Fifteen Candles: "'Why do you run this program so sloppily? Can't you set a deadline each year for when fellows have to apply, rather than admitting them all through the year?'" So Henry J. Steiner, Smith professor of law, shown above, rhetorically described questions about his stewardship of the Law School's Human Rights Program. "I reply," he said, "'We can't, because we never know when they will get out of prison.'" The remarks, made at the program's fifteenth anniversary dinner September 18, came at the midpoint of a weekend of symposia that drew human-rights leaders from around the world. The keynote speaker was Nobel laureate in economics Amartya Sen, Lamont University Professor emeritus and now master of Trinity College, Cambridge University. He made a ringing defense of human rights broadly defined, motivated by each individual's commitment to encourage other people's freedom to realize their potential, and the opportunity to help others achieve rights. Although the law-school program has trained human-rights leaders from dozens of countries, Steiner noted, it is less secure financially than more recently established, complementary ventures at the School of Public Health and the Kennedy School; efforts are under way to raise $10 million in permanent funding.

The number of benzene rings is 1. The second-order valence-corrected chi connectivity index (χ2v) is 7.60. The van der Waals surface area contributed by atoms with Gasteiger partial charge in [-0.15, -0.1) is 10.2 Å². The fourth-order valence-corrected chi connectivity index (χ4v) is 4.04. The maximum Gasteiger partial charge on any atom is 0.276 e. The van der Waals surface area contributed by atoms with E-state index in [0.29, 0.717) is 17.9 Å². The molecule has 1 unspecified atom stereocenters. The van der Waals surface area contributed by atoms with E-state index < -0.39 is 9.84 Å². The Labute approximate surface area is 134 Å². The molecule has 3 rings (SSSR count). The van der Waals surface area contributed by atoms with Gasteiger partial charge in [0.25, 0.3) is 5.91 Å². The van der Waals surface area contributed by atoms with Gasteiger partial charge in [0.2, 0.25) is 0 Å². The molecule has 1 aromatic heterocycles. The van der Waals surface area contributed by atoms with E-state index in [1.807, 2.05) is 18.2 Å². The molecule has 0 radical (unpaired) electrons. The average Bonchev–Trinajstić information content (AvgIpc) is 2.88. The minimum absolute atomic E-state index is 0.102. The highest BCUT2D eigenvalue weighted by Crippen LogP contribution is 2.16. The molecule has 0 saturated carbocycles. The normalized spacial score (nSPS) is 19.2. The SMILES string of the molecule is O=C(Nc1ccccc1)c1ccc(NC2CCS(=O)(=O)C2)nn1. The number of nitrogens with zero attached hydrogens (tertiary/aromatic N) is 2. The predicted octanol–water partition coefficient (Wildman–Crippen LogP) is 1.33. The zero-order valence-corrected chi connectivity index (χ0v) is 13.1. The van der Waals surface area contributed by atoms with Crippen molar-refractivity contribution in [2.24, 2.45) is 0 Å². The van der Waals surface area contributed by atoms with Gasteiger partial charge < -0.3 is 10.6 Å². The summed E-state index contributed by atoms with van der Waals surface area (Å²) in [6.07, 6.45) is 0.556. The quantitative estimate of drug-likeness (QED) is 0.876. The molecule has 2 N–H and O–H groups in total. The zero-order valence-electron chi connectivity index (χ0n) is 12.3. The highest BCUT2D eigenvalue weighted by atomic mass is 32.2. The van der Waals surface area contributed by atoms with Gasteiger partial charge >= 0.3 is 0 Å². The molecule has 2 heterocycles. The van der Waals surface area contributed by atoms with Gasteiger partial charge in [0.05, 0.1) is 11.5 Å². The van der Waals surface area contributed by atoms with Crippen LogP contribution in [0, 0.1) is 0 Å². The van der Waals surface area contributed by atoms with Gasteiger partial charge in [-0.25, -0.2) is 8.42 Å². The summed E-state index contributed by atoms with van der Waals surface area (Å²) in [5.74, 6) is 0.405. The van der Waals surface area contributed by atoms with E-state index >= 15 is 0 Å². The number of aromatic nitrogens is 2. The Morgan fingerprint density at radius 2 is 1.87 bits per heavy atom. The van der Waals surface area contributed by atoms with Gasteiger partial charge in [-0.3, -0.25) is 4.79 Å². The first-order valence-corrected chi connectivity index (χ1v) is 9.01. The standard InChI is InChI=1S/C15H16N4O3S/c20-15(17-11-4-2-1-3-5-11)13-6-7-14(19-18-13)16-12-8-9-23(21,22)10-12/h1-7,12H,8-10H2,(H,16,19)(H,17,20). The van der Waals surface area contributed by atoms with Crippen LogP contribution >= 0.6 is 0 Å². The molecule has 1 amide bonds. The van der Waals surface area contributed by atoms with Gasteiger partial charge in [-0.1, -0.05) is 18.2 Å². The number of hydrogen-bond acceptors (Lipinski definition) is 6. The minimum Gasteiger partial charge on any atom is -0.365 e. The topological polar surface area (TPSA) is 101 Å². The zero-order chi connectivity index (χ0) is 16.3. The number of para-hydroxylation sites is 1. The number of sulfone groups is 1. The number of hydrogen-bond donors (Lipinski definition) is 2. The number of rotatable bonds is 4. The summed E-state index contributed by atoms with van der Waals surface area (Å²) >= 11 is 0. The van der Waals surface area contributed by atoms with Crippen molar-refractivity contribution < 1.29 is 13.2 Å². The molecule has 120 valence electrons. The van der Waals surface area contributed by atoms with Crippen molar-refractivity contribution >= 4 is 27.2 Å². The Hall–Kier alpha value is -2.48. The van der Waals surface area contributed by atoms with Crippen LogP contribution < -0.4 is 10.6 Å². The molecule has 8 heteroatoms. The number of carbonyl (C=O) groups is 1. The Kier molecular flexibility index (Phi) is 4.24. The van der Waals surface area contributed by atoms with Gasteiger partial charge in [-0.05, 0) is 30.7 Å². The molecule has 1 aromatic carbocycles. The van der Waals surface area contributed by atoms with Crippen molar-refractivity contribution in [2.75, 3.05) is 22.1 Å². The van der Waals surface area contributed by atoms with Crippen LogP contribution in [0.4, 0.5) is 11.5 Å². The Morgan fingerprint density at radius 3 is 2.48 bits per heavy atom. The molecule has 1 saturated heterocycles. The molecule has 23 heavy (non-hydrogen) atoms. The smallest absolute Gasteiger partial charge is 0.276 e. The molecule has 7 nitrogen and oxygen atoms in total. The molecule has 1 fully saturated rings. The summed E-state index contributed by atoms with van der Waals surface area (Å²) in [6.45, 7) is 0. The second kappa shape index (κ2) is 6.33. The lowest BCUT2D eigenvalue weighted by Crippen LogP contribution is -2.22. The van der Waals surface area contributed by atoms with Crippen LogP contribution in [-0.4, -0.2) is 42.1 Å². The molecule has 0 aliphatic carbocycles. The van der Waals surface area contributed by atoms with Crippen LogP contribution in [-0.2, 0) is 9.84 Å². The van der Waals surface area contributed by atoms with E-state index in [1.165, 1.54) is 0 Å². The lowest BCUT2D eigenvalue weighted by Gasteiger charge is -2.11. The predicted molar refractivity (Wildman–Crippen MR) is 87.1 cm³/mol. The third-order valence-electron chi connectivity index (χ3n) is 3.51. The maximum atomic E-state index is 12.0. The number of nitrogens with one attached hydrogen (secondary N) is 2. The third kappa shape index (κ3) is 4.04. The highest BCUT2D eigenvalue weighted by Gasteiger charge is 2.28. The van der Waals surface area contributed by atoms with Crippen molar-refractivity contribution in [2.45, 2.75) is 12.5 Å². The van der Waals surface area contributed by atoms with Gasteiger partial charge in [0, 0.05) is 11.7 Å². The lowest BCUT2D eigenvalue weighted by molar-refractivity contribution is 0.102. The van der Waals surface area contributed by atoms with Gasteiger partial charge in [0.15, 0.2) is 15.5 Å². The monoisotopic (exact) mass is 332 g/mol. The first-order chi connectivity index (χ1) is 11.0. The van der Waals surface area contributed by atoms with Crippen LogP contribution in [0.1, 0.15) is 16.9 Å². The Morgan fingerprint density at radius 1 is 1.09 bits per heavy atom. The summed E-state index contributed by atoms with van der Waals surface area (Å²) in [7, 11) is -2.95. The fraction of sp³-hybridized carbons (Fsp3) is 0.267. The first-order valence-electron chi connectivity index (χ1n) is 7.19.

Professorial pay, part II. As reported in the prior "Brevia" (September-October, page 75), Harvard full professors ranked second nationally in academic pay in an American Association of University Professors survey. But according to the Pope Center for Higher Education Policy, of Raleigh, North Carolina, that survey fails to account for differences in the cost of living. Using such data--which are considered imprecise at best--the center calculates that Harvard professors ranked twenty-seventh nationally, well below their counterparts at the University of Chicago, Cornell, and Yale, among others--all in cities where housing costs are much lower than in the Boston area.